Wednesday night I got to fill in as the Atheist Dietitian on Dogma Debate. You can listen to show #82 on iTunes or follow the links from the website. Most of me talking is at the beginning, although later I make a comment about "Intelligent Falling." (Because gravity is just a theory, right?).
I have already received my first e-mail indicating that I hate the paleo diet, love vegans, and wish I could still be a vegan but I can't. Of course, I didn't say any of that, nor (in the short space of time) did I get to expound on one topic like I am used to doing on a blog, as I haven't been on a podcast before. I think the author was mostly angry that I didn't immediately burn all vegans at the stake (steak? har-har).
First of all, I have no problem with people consuming protein from humanely raised animals, incorporating plenty of healthy fats, avoiding added sugars, avoiding nutritionally devoid grains, and filling in the gaps with more vegetables. Why would I, when the evidence points to this being a healthy plan, particularly for all those diabetics I work with? Let me say it again, I have no problem with people eating a whole foods diet free of added sugars with adequate protein and fat.
Now for the "issues," which have already been summarized here over at Nothing in Biology Makes Sense: The Beef I Have with the Paleo Diet. Sarah Hird and Noah Reid also have a great title. Let me hit the highlights:
1. Evolution optimizes your ability to pass on offspring, it does not act to optimize health.
2. Evolution has adapted us to our diet, in other words to help us eat whatever is readily available, not adapted us to a specific diet.
3. Evidence points to omnivory being healthy, but the restriction on eating foods based on when they were introduced into the human diet is problematic.
4. Anything you buy in a store today is not the same, no matter how careful you were to keep that animal raised in a natural environment. If you make that pudding with coconut milk and organic cocoa and honey (and call it coconut milk pudding) I will be the first in line to gobble that up. Call it paleo pudding and you wonder every one in the skeptic community is laughing at you, because it implies that the cavemen sat around eating this.
So yes, I personally have a semantics problem with calling it a paleo diet. But then the Omnivorous Unprocessed Foods diet probably isn't so snappy. Told you marketing was not my strong point.
I will also be the first to jump in and state that there are many people that are eating too much bread, pasta, rice, corn, etc and not getting enough protein, fat, and vegetables. Should you avoid all gluten containing grains if you have celiac, gluten intolerance, or inflammatory bowel disease/irritable bowel syndrome. Yes. Should you restrict carbs if you have diabetes type 2, or prediabetes, or even a strong family history of insulin resistance? Yes. Does everybody else have to avoid eating grains? Not necessarily, but if one bite of pasta leads to too much, you might need to avoid them. Should you gorge on grains? No.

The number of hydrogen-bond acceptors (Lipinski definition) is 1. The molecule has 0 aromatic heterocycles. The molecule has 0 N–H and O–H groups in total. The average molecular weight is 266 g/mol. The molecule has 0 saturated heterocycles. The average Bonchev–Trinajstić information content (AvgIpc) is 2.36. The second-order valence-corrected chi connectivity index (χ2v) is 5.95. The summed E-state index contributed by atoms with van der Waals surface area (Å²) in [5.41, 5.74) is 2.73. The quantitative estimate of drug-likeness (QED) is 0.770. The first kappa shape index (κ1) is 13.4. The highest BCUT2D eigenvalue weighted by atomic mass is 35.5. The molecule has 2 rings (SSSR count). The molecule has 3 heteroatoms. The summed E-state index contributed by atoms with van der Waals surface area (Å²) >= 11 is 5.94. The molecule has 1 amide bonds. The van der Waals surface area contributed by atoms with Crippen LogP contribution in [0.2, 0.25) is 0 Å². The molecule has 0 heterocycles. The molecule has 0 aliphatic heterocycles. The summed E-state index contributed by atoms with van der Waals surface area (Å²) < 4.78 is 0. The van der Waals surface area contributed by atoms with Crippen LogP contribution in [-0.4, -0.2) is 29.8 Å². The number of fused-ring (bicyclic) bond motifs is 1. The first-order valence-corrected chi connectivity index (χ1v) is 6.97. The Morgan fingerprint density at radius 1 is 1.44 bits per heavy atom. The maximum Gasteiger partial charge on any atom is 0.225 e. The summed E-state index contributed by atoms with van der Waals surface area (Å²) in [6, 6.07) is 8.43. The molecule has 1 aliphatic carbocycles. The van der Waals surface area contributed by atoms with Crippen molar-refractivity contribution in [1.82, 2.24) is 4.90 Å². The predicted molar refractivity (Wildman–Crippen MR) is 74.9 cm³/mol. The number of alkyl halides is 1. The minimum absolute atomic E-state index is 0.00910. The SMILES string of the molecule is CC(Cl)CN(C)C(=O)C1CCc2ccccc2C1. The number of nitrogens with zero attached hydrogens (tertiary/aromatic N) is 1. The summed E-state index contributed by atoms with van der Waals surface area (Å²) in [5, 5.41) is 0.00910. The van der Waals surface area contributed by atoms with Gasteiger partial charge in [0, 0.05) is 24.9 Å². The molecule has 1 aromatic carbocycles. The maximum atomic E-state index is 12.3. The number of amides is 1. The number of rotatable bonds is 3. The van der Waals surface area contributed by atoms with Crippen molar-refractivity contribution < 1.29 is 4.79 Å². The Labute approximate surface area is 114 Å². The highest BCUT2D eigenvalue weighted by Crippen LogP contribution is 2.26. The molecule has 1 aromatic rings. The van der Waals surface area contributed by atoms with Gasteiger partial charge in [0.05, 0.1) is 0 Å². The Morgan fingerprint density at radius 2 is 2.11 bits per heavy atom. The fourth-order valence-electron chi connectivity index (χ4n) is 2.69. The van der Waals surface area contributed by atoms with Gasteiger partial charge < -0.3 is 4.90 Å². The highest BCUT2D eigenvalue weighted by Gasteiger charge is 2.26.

One of the questions David asked me was "Why do you think so many of the atheists we encounter are vegetarian/vegan?" I replied that I thought that they thought it was the most ethical way to live, and the author of my first response piece appeared to think that I thought that eating vegan was the only ethical way to live. Never mind that I mentioned that evidence indicates that the most environmentally sound way of eating actually includes dairy and meat, as per this study done by Cornell University. I was merely replying to David's question and then we moved on. I did quit being a vegan for health reasons, but I also stopped because the more reading I did, the more I was able to assimilate the evidence and say "Hey, this isn't the way to live my life anymore."
As a health care professional, however, if a patient/client of mine said "Would it hurt me to become a vegan tomorrow?" I would not answer them until I got a detailed health history from them, and also asked some personal questions about why they wanted to do this. For example, if that person had diabetes I would probably discourage them based on the difficulty of controlling your carbohydrate intake. If they person said "I think it would be better for the environment" I would discuss the evidence to the contrary. If they don't want to eat animals and hate the modern meat industry, I would again discuss how their vegan diet might not help. And if they still wanted to eat vegan because the idea of eating animals makes them physically ill, or they are bound and determined to do this, then I help them do the best they can with what they have and avoid any nutritional deficiencies.
Some day I hope to be as eloquent as Aron Ra when it comes to answering questions, and maybe I will get more practice. In the mean time, people can comment here!